Novel fluoroelastomers composed of tetrafluoroethylene and vinylidene fluoride oligomers synthesized in carbon dioxide for use in soft lithography to enable a platform for the fabrication of shape- and size-specific, monodisperse biomaterials Public Deposited

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  • March 21, 2019
  • Kelly, Jennifer Yvonne
    • Affiliation: College of Arts and Sciences, Department of Chemistry
  • Fluorinated elastomers are materials with tremendous utility that have found use as minimally adhesive mold materials in soft lithography. The first objective of this research involved the synthesis of novel functional, fluorinated oligomers in supercritical carbon dioxide (scCO2) and the fabrication of the resulting fluorooligomers into solid elastomers using free radical crosslinking chemistry. Commercially available fluoroelastomers are typically synthesized in aqueous media using fluorinated surfactants or in non-aqueous conditions using fluorinated solvents. This research effort focused on the synthesis of low molecular weight oligomers consisting of tetrafluoroethylene (TFE) and vinylidene fluoride (VF2) with a cure site comonomer in scCO2 at low temperatures. Using CO2 as a polymerization medium allows for safe handling of TFE, is environmentally responsible by mitigating the typical generation of halogenated, organic, or aqueous waste, and circumvents the use of fluorinated surfactants as these copolymers are soluble in CO2. Investigations included characterizing the fluorinated oligomers and the solid elastomeric materials using NMR, DSC, TGA, GPC, IR, and via surface and mechanical property analysis. The second objective of this research included the use of fluoroelastomers as minimally adhesive mold materials in soft lithography applications using the Particle Replication In Non-wetting Templates (PRINT) technology for the fabrication of protein particles of discrete size and shape. Lyophilized protein particles are generally highly disperse in particle size, tend toward aggregation, and are often made through complicated processes. In attempts to engineer mono-disperse protein particles, the use of wet-milling, spray-freeze-drying, micro-emulsion, or super critical fluid methods have been reported. The PRINT process enables a gentle, facile route to mono-disperse particles composed of protein with and without cargo. This research objective included fabricating protein PRINT particles of varying sizes, shapes, and compositions (e.g., Abraxane, albumin, tranferrin, insulin, interferon-beta, hemoglobin, trypsin, horseradish peroxidase, and IgG). Several biophysical characterizations were performed to verify the protein structure was not significantly altered during the PRINT process, including SEM, FTIR, fluorescence microscopy, and CD. Furthermore, ELISA and enzymatic activity assays were performed to investigate biological integrity and function of all proteins. The PRINT technology was found to be a gentle method to create nanoparticles of biologically relevant proteins.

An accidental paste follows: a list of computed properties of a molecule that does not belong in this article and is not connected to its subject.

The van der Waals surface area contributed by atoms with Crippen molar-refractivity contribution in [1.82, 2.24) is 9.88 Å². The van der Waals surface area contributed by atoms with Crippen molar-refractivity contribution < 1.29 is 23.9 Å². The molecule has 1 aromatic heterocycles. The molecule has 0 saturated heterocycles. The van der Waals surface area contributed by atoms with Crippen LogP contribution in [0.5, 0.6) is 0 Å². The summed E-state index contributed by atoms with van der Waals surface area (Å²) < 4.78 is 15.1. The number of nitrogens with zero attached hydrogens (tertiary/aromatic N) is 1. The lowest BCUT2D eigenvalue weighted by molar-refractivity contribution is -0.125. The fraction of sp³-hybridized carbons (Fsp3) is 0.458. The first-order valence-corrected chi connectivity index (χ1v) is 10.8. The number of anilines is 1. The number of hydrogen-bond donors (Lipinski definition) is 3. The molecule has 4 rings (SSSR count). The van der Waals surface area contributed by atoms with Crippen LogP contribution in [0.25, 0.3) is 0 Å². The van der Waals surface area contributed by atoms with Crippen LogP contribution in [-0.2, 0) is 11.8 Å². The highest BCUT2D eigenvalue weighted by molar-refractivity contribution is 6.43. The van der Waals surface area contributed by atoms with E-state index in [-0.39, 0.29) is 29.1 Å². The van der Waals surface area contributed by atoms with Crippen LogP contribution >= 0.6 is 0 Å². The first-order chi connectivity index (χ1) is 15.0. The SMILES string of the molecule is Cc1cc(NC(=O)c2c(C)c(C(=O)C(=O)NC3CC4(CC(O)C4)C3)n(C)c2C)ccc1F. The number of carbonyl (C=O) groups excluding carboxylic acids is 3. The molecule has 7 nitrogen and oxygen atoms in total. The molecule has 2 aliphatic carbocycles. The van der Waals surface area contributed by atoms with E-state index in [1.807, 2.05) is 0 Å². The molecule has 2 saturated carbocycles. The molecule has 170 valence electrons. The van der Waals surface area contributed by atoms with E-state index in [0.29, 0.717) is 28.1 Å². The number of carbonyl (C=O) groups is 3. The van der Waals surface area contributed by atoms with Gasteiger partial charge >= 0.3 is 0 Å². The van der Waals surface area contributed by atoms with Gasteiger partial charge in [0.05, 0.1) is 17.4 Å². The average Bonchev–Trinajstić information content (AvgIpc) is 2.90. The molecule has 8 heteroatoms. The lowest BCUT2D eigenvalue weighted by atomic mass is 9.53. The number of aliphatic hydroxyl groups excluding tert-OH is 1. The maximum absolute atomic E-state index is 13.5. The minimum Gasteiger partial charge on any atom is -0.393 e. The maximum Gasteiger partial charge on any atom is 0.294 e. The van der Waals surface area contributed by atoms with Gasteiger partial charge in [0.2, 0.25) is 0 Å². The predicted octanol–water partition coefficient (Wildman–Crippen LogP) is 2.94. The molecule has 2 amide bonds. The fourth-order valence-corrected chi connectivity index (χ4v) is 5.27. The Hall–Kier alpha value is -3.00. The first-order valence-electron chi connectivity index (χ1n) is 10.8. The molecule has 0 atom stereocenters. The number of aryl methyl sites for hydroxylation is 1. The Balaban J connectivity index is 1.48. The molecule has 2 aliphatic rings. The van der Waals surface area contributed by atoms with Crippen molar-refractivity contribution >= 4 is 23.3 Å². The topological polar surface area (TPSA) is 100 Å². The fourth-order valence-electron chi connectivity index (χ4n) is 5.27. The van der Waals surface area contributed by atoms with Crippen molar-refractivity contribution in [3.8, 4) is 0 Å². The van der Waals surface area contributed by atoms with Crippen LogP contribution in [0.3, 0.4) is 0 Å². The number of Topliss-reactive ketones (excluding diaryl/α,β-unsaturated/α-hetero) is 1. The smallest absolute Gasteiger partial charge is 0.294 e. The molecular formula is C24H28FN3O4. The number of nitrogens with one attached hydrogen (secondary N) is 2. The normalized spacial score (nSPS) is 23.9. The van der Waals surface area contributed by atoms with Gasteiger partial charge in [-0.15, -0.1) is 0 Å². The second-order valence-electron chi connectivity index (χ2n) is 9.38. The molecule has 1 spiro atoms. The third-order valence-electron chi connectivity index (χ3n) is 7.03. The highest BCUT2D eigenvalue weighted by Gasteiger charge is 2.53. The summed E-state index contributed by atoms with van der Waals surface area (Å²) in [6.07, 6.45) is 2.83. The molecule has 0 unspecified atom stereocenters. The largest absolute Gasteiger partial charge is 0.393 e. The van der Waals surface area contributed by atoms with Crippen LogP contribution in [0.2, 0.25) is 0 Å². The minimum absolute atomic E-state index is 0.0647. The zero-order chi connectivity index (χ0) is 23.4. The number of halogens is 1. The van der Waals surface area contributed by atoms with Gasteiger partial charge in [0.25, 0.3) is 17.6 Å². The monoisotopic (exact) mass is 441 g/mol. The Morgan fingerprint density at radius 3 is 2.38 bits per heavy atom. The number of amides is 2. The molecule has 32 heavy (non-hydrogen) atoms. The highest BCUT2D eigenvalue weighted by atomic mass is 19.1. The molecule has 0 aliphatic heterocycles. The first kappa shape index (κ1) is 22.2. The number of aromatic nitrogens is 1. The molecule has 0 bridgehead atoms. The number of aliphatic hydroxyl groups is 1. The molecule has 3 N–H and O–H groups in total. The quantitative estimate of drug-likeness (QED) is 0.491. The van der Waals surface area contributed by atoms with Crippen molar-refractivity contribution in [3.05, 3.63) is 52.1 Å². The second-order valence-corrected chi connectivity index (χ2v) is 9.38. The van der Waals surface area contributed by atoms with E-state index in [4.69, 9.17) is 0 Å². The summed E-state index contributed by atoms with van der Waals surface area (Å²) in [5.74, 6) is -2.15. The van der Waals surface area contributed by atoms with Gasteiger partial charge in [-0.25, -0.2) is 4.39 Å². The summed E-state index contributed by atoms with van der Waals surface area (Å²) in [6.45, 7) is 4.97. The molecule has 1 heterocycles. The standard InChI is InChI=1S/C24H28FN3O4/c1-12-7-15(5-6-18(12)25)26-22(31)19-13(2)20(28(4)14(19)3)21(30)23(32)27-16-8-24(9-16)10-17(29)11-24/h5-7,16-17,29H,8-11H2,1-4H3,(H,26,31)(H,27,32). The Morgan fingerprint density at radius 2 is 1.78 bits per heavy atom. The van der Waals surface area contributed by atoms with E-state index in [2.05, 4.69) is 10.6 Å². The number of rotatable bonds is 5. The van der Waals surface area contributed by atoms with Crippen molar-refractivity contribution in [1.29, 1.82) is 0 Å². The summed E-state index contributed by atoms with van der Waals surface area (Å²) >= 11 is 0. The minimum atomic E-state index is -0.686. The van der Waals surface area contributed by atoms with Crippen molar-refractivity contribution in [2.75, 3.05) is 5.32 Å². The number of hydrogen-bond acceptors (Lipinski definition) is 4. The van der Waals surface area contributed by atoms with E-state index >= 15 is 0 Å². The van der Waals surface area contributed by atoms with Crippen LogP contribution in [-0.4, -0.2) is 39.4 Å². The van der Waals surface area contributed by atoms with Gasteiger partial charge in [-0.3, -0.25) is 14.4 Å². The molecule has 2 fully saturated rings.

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  • In Copyright
  • DeSimone, Joseph M.
Degree granting institution
  • University of North Carolina at Chapel Hill
  • Open access